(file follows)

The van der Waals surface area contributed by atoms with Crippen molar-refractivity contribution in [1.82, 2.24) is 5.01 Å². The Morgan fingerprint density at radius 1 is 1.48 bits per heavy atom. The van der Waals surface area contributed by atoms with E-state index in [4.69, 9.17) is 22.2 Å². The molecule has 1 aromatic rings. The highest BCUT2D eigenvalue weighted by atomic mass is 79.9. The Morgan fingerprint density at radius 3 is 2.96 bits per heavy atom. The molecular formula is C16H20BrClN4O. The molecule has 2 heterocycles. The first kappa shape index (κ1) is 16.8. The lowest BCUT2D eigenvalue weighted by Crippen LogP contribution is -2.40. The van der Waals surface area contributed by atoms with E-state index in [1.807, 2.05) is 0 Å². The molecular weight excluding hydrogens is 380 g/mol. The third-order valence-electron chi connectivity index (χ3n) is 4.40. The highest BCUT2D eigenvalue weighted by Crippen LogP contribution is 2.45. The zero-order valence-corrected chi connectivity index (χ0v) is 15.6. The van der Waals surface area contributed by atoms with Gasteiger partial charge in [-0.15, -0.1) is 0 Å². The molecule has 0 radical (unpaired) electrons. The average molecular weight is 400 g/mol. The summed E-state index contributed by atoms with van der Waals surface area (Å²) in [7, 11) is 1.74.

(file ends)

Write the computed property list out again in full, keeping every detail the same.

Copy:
The van der Waals surface area contributed by atoms with Crippen molar-refractivity contribution in [1.82, 2.24) is 5.01 Å². The Morgan fingerprint density at radius 1 is 1.48 bits per heavy atom. The van der Waals surface area contributed by atoms with E-state index in [4.69, 9.17) is 22.2 Å². The molecule has 1 aromatic rings. The highest BCUT2D eigenvalue weighted by atomic mass is 79.9. The Morgan fingerprint density at radius 3 is 2.96 bits per heavy atom. The molecular formula is C16H20BrClN4O. The molecule has 2 heterocycles. The first kappa shape index (κ1) is 16.8. The lowest BCUT2D eigenvalue weighted by Crippen LogP contribution is -2.40. The van der Waals surface area contributed by atoms with E-state index in [1.807, 2.05) is 0 Å². The molecular weight excluding hydrogens is 380 g/mol. The third-order valence-electron chi connectivity index (χ3n) is 4.40. The highest BCUT2D eigenvalue weighted by Crippen LogP contribution is 2.45. The zero-order valence-corrected chi connectivity index (χ0v) is 15.6. The van der Waals surface area contributed by atoms with Gasteiger partial charge in [-0.15, -0.1) is 0 Å². The molecule has 0 radical (unpaired) electrons. The average molecular weight is 400 g/mol. The summed E-state index contributed by atoms with van der Waals surface area (Å²) in [7, 11) is 1.74.